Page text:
Palm webOS by one of its fathers:
Mitch Allen, Software CTO of Palm , Inc

Extract from the book "Palm webOS" by Mitch Allen

Mobile Web Challenges

The challenge for client OS providers is far greater than simply delivering a fast, fully featured web browser on a phone. The classic web browser navigation model works poorly on a phone (in fact, some would argue that it’s poor even on a desktopcomputer).

Mobile users are, well, mobile. They are usually in motion, walking, driving, or occupied with something other than their phones. Launching a browser each time you want something on the Web—wading through multiple pages to get to the right spot—istedious, distracting, and slow. Web pages have their own UI models, with navigation and controls separate from andfrequently inferior to those of the device they are displayed on.

Often, the only option is to walk links. Menus, selectors, text editors, and other UI tools that enable rapid user interaction in native applications on the same device can’t be used within the web browser. Launching web pages from bookmarks or moving between web pages usually involves a completely separate UI model from that used to launch native applicationsand generally requires invoking the browser before anything else, adding at least one extra step to most actions.

In addition, web users are forced to initiate all interactions. They must make a request and wait for it to be fulfilled. It is clearly more effective for applications to monitor external events and prompt the user only when something of interest occurs. Ajax and web applications have made a big improvement by handling user input on the client and providing some level of dynamic user interface, but even these applications can’temploy commonly used techniques such as background execution, user alerts, and notifications.

The truth is that despite the hype, a phone with just a fast web browser is still not a truly smart phone. To fully realize the mobile Web, a new application model is needed, one that retainsthe strengths of web development, but with the type of access and power that has been available to native, mobile applications for years.

Palm webOS

Palm addresses these challenges with its next generation operating system, Palm webOS. Palm webOS is based upon an innovative design that integrates a window-based modern operating system with a web technology runtime that allows youto build applications using common web languages and tools, without the restriction of working within a web browser.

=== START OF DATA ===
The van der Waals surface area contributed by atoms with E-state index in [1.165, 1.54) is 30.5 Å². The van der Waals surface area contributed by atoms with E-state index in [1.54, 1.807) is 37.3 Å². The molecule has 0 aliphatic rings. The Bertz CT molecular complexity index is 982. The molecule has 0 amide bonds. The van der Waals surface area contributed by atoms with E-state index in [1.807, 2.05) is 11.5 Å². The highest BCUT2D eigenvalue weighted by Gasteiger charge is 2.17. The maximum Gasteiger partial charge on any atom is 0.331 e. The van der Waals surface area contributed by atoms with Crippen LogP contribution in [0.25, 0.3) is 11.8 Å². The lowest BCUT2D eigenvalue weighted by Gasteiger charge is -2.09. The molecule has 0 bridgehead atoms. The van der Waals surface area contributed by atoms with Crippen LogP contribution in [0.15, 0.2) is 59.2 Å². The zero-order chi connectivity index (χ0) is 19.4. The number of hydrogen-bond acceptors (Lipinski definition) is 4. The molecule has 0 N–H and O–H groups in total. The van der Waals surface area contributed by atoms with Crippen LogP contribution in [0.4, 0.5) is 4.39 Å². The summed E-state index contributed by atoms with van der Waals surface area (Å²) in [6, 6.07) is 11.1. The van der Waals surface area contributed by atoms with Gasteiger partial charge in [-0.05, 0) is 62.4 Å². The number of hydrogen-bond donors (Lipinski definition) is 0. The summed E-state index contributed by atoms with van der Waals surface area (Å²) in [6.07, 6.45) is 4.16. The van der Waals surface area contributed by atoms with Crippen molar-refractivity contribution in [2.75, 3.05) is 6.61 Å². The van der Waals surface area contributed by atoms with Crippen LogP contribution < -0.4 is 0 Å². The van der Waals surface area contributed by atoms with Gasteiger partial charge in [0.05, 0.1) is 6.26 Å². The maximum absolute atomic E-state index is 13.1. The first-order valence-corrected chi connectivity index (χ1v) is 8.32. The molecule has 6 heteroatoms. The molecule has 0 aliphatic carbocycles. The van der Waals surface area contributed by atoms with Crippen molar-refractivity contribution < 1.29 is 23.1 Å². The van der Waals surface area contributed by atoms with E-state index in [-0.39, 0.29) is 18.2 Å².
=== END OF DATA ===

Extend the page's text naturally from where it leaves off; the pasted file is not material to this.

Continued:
The application model is based on an integrated web runtime and the Mojo framework, a JavaScript framework with powerful UI services, local storage, and methods to access application, cloud, and system services.

Applications are built using JavaScript, HTML, and CSS, and while similar to web applications, webOS applications are actually native applications. This application model allows you to use the same languages and tools to build powerful mobile applications that you use to build web content.

While Palm webOS is the first to provide this integrated model in a broadly available computing platform, it’s not likely to be the last. There is growing interest in supporting standard APIs within web platforms, such as those in the proposed HTML 5 standard.
It seems likely that in time there will be broad support for this development paradigm across all types of hardware and systems.

The Mobile Web Is the Web

We are still in the early stages of application development on mobile devices. Until very recently all mobile applications were designed to work alongside the PC.
Some mobile applications, like Palm’s classic PDA applications, were specifically created with the PC in mind, and today’s most popular media solutions continue to rely on the PC for content delivery and storage.
Other applications are essentially desktop applications ported to a phone, like many of the wireless email solutions. We are just beginning to see applications that are completely designed and optimized for the wireless mobile user.

Phones are far more personal than PCs; they are almost always with the user, even if they’re not being engaged by the user. With phones, an event-driven model is more appropriate, and mobile applications can best leverage web and device services in useful mashups.
Applications that notify users of upcoming calendar events or incoming emails are common, but webOS applications can notify users of traffic on the route to their next appointment, or monitors social network feeds. A movie guide allows users to find movies within the immediate vicinity, purchase tickets, get directions, and set a reminder for the movie time.

Applications designed for the mobile Web are different than applications built before now, and they require a different type of platform. This book explores how Palm webOS is providing that type of platform and shows you how to build those next generationapplications and with them, the new Web—the mobile Web. "

Now Palm webOS seen by a CIO & Palm user